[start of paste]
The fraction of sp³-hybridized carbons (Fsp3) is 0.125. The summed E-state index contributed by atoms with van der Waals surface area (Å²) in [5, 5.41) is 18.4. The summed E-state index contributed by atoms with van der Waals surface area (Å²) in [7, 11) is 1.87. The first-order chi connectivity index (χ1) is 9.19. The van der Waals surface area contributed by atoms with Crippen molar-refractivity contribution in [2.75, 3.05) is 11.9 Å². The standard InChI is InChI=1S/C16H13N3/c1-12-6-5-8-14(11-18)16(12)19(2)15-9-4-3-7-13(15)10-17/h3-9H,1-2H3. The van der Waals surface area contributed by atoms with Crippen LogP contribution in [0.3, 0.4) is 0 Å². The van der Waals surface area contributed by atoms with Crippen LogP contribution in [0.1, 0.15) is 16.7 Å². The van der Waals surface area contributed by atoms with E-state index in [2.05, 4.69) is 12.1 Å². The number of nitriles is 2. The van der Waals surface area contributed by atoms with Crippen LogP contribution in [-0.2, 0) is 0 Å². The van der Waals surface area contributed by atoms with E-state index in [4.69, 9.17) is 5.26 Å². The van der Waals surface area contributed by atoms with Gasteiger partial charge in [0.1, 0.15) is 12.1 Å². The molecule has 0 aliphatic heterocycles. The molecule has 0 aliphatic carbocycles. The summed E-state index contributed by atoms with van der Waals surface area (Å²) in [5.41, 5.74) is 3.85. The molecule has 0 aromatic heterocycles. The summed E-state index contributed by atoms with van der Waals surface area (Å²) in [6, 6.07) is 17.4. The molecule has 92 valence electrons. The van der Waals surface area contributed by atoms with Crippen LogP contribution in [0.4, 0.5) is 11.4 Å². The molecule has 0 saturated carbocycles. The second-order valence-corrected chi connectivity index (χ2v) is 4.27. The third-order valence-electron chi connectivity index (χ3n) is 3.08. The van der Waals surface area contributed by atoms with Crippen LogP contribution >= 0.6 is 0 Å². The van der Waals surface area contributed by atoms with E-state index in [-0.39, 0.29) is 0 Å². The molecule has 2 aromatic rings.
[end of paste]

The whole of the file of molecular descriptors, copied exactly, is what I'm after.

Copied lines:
The fraction of sp³-hybridized carbons (Fsp3) is 0.125. The summed E-state index contributed by atoms with van der Waals surface area (Å²) in [5, 5.41) is 18.4. The summed E-state index contributed by atoms with van der Waals surface area (Å²) in [7, 11) is 1.87. The first-order chi connectivity index (χ1) is 9.19. The van der Waals surface area contributed by atoms with Crippen molar-refractivity contribution in [2.75, 3.05) is 11.9 Å². The standard InChI is InChI=1S/C16H13N3/c1-12-6-5-8-14(11-18)16(12)19(2)15-9-4-3-7-13(15)10-17/h3-9H,1-2H3. The van der Waals surface area contributed by atoms with Crippen LogP contribution in [0.3, 0.4) is 0 Å². The van der Waals surface area contributed by atoms with Crippen LogP contribution in [0.1, 0.15) is 16.7 Å². The van der Waals surface area contributed by atoms with E-state index in [2.05, 4.69) is 12.1 Å². The number of nitriles is 2. The van der Waals surface area contributed by atoms with Crippen LogP contribution in [-0.2, 0) is 0 Å². The van der Waals surface area contributed by atoms with E-state index in [4.69, 9.17) is 5.26 Å². The van der Waals surface area contributed by atoms with Gasteiger partial charge in [0.1, 0.15) is 12.1 Å². The molecule has 0 aliphatic heterocycles. The molecule has 0 aliphatic carbocycles. The summed E-state index contributed by atoms with van der Waals surface area (Å²) in [5.41, 5.74) is 3.85. The molecule has 0 aromatic heterocycles. The summed E-state index contributed by atoms with van der Waals surface area (Å²) in [6, 6.07) is 17.4. The molecule has 92 valence electrons. The van der Waals surface area contributed by atoms with Crippen LogP contribution in [0.4, 0.5) is 11.4 Å². The molecule has 0 saturated carbocycles. The second-order valence-corrected chi connectivity index (χ2v) is 4.27. The third-order valence-electron chi connectivity index (χ3n) is 3.08. The van der Waals surface area contributed by atoms with Crippen LogP contribution >= 0.6 is 0 Å². The van der Waals surface area contributed by atoms with E-state index in [-0.39, 0.29) is 0 Å². The molecule has 2 aromatic rings.